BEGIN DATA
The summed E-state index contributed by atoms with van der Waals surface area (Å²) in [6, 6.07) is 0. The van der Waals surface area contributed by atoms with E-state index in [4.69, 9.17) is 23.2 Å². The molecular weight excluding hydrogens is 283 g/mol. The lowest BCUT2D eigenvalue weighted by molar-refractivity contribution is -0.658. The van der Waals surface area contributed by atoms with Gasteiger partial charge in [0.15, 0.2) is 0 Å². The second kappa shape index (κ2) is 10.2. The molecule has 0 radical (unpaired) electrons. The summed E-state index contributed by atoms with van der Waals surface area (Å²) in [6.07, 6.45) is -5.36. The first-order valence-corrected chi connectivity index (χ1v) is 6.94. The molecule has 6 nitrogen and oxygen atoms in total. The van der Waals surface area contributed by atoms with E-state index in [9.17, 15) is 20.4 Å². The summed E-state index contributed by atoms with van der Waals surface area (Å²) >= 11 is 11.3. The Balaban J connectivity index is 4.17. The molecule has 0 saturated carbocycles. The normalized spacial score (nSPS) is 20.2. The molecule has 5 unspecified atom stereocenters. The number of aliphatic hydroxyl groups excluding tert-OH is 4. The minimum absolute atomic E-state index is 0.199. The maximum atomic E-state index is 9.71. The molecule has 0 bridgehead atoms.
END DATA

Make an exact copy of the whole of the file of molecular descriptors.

The summed E-state index contributed by atoms with van der Waals surface area (Å²) in [6, 6.07) is 0. The van der Waals surface area contributed by atoms with E-state index in [4.69, 9.17) is 23.2 Å². The molecular weight excluding hydrogens is 283 g/mol. The lowest BCUT2D eigenvalue weighted by molar-refractivity contribution is -0.658. The van der Waals surface area contributed by atoms with Gasteiger partial charge in [0.15, 0.2) is 0 Å². The second kappa shape index (κ2) is 10.2. The molecule has 0 radical (unpaired) electrons. The summed E-state index contributed by atoms with van der Waals surface area (Å²) in [6.07, 6.45) is -5.36. The first-order valence-corrected chi connectivity index (χ1v) is 6.94. The molecule has 6 nitrogen and oxygen atoms in total. The van der Waals surface area contributed by atoms with E-state index in [9.17, 15) is 20.4 Å². The summed E-state index contributed by atoms with van der Waals surface area (Å²) >= 11 is 11.3. The Balaban J connectivity index is 4.17. The molecule has 0 saturated carbocycles. The normalized spacial score (nSPS) is 20.2. The molecule has 5 unspecified atom stereocenters. The number of aliphatic hydroxyl groups excluding tert-OH is 4. The minimum absolute atomic E-state index is 0.199. The maximum atomic E-state index is 9.71. The molecule has 0 bridgehead atoms.